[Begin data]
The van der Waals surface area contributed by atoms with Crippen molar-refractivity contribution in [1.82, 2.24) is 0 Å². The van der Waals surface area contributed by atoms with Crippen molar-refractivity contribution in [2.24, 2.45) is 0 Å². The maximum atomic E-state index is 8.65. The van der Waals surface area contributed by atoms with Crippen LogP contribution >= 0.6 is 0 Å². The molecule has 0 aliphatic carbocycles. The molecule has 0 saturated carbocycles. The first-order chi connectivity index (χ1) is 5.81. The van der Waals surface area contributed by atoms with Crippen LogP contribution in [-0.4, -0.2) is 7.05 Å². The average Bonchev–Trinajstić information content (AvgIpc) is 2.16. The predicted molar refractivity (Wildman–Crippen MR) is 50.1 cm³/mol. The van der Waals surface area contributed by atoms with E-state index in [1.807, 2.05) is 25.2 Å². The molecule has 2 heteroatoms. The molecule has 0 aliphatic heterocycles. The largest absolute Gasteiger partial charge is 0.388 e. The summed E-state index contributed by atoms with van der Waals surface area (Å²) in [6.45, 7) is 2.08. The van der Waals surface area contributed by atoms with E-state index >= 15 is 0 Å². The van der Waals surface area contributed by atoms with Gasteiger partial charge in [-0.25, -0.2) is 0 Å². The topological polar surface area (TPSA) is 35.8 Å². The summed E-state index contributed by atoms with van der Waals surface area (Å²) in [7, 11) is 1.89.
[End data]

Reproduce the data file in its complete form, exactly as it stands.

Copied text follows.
The van der Waals surface area contributed by atoms with Crippen molar-refractivity contribution in [1.82, 2.24) is 0 Å². The van der Waals surface area contributed by atoms with Crippen molar-refractivity contribution in [2.24, 2.45) is 0 Å². The maximum atomic E-state index is 8.65. The van der Waals surface area contributed by atoms with Crippen LogP contribution >= 0.6 is 0 Å². The molecule has 0 aliphatic carbocycles. The molecule has 0 saturated carbocycles. The first-order chi connectivity index (χ1) is 5.81. The van der Waals surface area contributed by atoms with Crippen LogP contribution in [-0.4, -0.2) is 7.05 Å². The average Bonchev–Trinajstić information content (AvgIpc) is 2.16. The predicted molar refractivity (Wildman–Crippen MR) is 50.1 cm³/mol. The van der Waals surface area contributed by atoms with E-state index in [1.807, 2.05) is 25.2 Å². The molecule has 2 heteroatoms. The molecule has 0 aliphatic heterocycles. The largest absolute Gasteiger partial charge is 0.388 e. The summed E-state index contributed by atoms with van der Waals surface area (Å²) in [6.45, 7) is 2.08. The van der Waals surface area contributed by atoms with E-state index >= 15 is 0 Å². The van der Waals surface area contributed by atoms with Gasteiger partial charge in [-0.25, -0.2) is 0 Å². The topological polar surface area (TPSA) is 35.8 Å². The summed E-state index contributed by atoms with van der Waals surface area (Å²) in [7, 11) is 1.89.